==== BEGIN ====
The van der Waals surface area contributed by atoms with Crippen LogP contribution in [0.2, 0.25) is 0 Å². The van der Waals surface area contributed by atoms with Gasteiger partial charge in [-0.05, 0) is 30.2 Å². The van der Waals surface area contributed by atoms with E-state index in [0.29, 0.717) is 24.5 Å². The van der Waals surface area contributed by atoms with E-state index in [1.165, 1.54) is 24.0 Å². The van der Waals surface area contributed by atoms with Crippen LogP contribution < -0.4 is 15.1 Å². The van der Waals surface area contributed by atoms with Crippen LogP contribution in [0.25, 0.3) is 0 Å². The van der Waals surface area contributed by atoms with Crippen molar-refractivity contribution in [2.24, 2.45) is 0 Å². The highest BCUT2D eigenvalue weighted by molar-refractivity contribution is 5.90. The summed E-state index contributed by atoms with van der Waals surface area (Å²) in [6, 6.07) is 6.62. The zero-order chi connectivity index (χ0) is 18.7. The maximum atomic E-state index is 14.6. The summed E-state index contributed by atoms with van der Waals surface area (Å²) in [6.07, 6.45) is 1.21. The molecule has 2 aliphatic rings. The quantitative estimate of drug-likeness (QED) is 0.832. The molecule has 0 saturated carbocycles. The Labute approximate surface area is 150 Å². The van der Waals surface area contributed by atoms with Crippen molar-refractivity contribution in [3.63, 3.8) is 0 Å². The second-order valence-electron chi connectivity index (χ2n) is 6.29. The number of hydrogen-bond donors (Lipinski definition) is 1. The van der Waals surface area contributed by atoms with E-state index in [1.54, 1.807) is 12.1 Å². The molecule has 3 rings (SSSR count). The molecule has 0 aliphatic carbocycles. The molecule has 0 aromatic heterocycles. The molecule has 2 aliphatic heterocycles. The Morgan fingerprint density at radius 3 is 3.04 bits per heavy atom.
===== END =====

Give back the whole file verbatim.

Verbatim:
The van der Waals surface area contributed by atoms with Crippen LogP contribution in [0.2, 0.25) is 0 Å². The van der Waals surface area contributed by atoms with Gasteiger partial charge in [-0.05, 0) is 30.2 Å². The van der Waals surface area contributed by atoms with E-state index in [0.29, 0.717) is 24.5 Å². The van der Waals surface area contributed by atoms with E-state index in [1.165, 1.54) is 24.0 Å². The van der Waals surface area contributed by atoms with Crippen LogP contribution < -0.4 is 15.1 Å². The van der Waals surface area contributed by atoms with Crippen LogP contribution in [0.25, 0.3) is 0 Å². The van der Waals surface area contributed by atoms with Crippen molar-refractivity contribution in [2.24, 2.45) is 0 Å². The highest BCUT2D eigenvalue weighted by molar-refractivity contribution is 5.90. The summed E-state index contributed by atoms with van der Waals surface area (Å²) in [6, 6.07) is 6.62. The zero-order chi connectivity index (χ0) is 18.7. The maximum atomic E-state index is 14.6. The summed E-state index contributed by atoms with van der Waals surface area (Å²) in [6.07, 6.45) is 1.21. The molecule has 2 aliphatic rings. The quantitative estimate of drug-likeness (QED) is 0.832. The molecule has 0 saturated carbocycles. The Labute approximate surface area is 150 Å². The van der Waals surface area contributed by atoms with Crippen molar-refractivity contribution in [3.63, 3.8) is 0 Å². The second-order valence-electron chi connectivity index (χ2n) is 6.29. The number of hydrogen-bond donors (Lipinski definition) is 1. The van der Waals surface area contributed by atoms with E-state index in [1.54, 1.807) is 12.1 Å². The molecule has 3 rings (SSSR count). The molecule has 0 aliphatic carbocycles. The molecule has 0 aromatic heterocycles. The molecule has 2 aliphatic heterocycles. The Morgan fingerprint density at radius 3 is 3.04 bits per heavy atom.